You don’t have to read this entire post to find my answer. Yes. Absolutely. If you need 70% more CPU horsepower, then do it now. Do it soon. Upgrading my overclocked Ryzen 1600 to a normally clocked Ryzen 5700X was a fantastic value. If you are even contemplating the upgrade, then you should update your BIOS and order a new processor right now.

Geekbench says my Ryzen 5700X has 78% more single-core performance and 69% more multi-core performance than my overclocked Ryzen 1600. Same Asus B350 motherboard. Same 32 GB DDR4-3200 dual-channel RAM. Same operating system. The only difference is the $180 processor that I swapped in.

Stable Diffusion Ryzen Guy

I probably should have saved $40 or $50 and bought a Ryzen 5600. The single-core performance improvement would have been the same, and adding 33% more cores with my Ryzen 5700X only increases multi-core performance by 8.5%. I even tested my 8-core CPU with Geekbench pinned to only six cores to test that for myself.

Gaming made me upgrade my CPU

I had planned to only upgrade my GPU from an Nvidia GTX 970 to an AMD Radeon 6700 XT, but I was running into stuttering and low frame rates when playing DEATHLOOP. I was hopeful that spending another $186 would smooth out my problems with DEATHLOOP and maybe even provide a small bump in other games.

The difference while playing DEATHLOOP was night and day. I had turned the resolution down and set everything else to low to keep the crunchiest parts of DEATHLOOP moving at an acceptable frame rate with the Ryzen 1600. I was able to bump the resolution up and turn most of the settings up to high after installing the Ryzen 5700X, and I am still getting much better performance.

DEATHLOOP went from lows near 60 FPS in certain areas to lows of 80 FPS or 90 FPS in the same spots, but with prettier graphics. I am confident this will help with more games in the future, so I feel that it was money well spent.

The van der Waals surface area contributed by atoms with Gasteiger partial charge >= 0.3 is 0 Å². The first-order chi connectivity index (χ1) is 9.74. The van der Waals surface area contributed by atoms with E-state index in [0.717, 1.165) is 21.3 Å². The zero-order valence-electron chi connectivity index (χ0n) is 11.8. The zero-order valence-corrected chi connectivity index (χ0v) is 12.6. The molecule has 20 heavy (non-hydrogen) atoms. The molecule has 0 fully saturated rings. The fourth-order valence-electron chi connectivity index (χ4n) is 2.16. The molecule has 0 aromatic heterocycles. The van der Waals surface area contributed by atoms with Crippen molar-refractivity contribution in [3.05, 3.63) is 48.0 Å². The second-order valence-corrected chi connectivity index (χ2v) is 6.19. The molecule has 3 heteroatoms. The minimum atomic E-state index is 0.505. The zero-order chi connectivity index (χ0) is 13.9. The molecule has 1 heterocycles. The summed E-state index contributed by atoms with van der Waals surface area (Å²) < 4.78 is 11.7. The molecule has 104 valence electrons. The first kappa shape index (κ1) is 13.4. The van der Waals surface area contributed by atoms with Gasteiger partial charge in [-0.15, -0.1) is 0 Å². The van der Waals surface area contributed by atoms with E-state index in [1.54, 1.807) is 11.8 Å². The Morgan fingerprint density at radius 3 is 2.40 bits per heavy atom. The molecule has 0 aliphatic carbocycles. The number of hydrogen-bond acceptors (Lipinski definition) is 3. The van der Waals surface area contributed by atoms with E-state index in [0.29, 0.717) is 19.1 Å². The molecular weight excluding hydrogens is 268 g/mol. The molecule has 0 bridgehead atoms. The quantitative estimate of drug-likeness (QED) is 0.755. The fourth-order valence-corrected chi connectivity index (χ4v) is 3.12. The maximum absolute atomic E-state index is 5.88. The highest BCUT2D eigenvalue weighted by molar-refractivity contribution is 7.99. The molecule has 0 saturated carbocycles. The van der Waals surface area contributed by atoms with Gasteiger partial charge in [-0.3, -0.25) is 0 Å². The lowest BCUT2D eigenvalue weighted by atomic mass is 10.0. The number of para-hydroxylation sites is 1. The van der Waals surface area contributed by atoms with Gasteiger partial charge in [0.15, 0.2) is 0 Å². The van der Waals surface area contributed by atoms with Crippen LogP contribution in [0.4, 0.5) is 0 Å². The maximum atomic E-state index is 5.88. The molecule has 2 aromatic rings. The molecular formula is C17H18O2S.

Borderlands 3 gameplay

Most reasonably modern games run about the same as they did before. Borderlands 3, Sniper Ghost Warrior Contracts 2, and Just Cause 3 didn’t speed up enough to notice the difference.

Much older games love the huge bump in single-core performance. Borderlands GOTY’s frame rate went up by at least 50%. It was mostly staying up near 144 FPS, but it was dipping close to 100 FPS quite a lot. Now it is almost always above 144 FPS.

Team Fortress 2 on Linux is extremely dependent on single-core CPU performance. It ran exactly the same on my GTX 970 as it does on my new 6700 XT. I had to run the game at a lower resolution to keep the frame rate over 100 FPS with the Ryzen 1600, but the Ryzen 5700X manages to stay above 144 FPS most of the time even at 3440x1440. This alone was worth $186 to me.

I am sure other things are faster, but those things aren’t obvious!

Either I have gotten boring, the world has gotten boring, or some combination of the two. Upgrading to CPUs that were twice as fast was exciting for me for decades. Upgrading from a 386SX 16 MHz to a 386DX 40 MHz was amazing. Upgrading from a dual Celeron 500 MHz to a dual Athlon 1700 MHz was amazing. Everything on my computer felt faster.

Outside of a handful of situations, I barely noticed the difference when I upgraded from an FX-8350 to a Ryzen 1600, and the same is true going from the Ryzen 1600 to the Ryzen 5700X. Web pages don’t feel faster. Emacs would feel responsive if it were running on a toaster. Davinci Resolve feels mostly the same.